The novel’s prose is a nice meld of melancholy, almost Fitzgeraldesque at times, and wit. Mitchell’s Republican dad, discovering that his son may go to divinity school and become a professor, says, “[T]nure’s a good deal. It’s un-American. But it’s nice work if you can get it.” And in the semiotics class: “Everyone in the room was so spectral-looking that Madeleine’s natural healthiness seemed suspect, like a vote for Reagan.”

The Marriage Plot appears to be an attempt to explore whether an old-fashioned novel can be written in newfangled times; and whether true romance and traditional spirituality can thrive in a postmodern environment (it does help that cellphones and e-mail were nowhere in 1982). And for all his playing up the early-eighties ethos, it’s clear where Eugenides’s heart lies. Or is it?

The novel contains a shocker that has nothing to do with the plot. I made a note on Page 50: “I keep thinking Leonard is DFW.” I couldn’t shake the feeling that Leonard Bankhead was an incarnation of the lamented literary genius David Foster Wallace, who committed suicide just over three years ago. In physical detail, Leonard closely resembles DFW; and there’s also the bandana, the chaw, the erudition, the brutal mental illness (although Wallace was depressive, not bipolar). Though Leonard isn’t a writer or wanna-be writer, I just couldn’t shake the feeling that there was something weird, even creepy, going on.

After finishing the novel, a quick check online confirmed my suspicions: Those familiar with DFW’s writings, interviews and life have found plenty of evidence, even locating direct quotes from Wallace that have been put into Leonard’s mouth.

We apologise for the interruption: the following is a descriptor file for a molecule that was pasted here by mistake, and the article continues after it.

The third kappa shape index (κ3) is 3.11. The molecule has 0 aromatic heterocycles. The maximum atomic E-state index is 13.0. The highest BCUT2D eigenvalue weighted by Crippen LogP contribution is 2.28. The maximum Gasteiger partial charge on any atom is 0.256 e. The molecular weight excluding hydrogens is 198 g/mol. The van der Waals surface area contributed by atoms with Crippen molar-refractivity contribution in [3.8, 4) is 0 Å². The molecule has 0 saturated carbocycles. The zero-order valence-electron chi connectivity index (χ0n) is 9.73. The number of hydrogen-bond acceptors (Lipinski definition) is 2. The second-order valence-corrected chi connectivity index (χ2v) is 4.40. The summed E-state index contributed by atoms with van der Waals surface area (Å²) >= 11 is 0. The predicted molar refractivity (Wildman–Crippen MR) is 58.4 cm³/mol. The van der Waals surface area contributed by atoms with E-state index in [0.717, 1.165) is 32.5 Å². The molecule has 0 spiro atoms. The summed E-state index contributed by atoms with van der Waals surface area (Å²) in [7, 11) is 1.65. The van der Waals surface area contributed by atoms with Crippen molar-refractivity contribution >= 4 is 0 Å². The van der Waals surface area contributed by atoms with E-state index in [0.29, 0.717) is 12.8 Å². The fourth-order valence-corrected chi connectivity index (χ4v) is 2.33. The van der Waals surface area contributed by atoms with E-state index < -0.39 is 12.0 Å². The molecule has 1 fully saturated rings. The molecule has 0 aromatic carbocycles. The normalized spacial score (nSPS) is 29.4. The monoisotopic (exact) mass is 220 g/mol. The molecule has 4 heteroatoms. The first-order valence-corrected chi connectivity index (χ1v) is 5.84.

Leonard, with his Arvo Pärt records and his Nietzsche, his genuine passion for philosophy and biology, who jokes that his “goal in life is to become an adjective,” is a compelling character. It’s hard to write a charismatic, and Eugenides pulls it off. He captures the mania from Leonard’s point of view, “thoughts stacked up in his head like air traffic over Logan Airport to the northwest,” as well as the brutality of the disease, how depression is physically painful, how it hurts.

In an interview with The Wall Street Journal, Eugenides rather disingenuously denied the character was inspired by or even bore a resemblance to Wallace. If it’s a homage, why deny it? And if not, what is he playing at here? Is he making a meta-fictional point while pretending not to by writing a main character who so eerily resembles in almost every way one of the leading postmodernist writers of the 20th and 21st century? I find this disturbing.

If I held with Roland Barthes that that Author was truly Dead, I wouldn’t be indulging in this kind of interpretive tyranny. But The Marriage Plot can be read innocently enough as a modern romance about books and love and goodness, or as something tricksier, depending on what you bring to the text from outside.

Contributing reviewer Zsuzsi Gartner’s Better Living with Plastic Explosives is a finalist for the 2011 Scotiabank Giller Prize.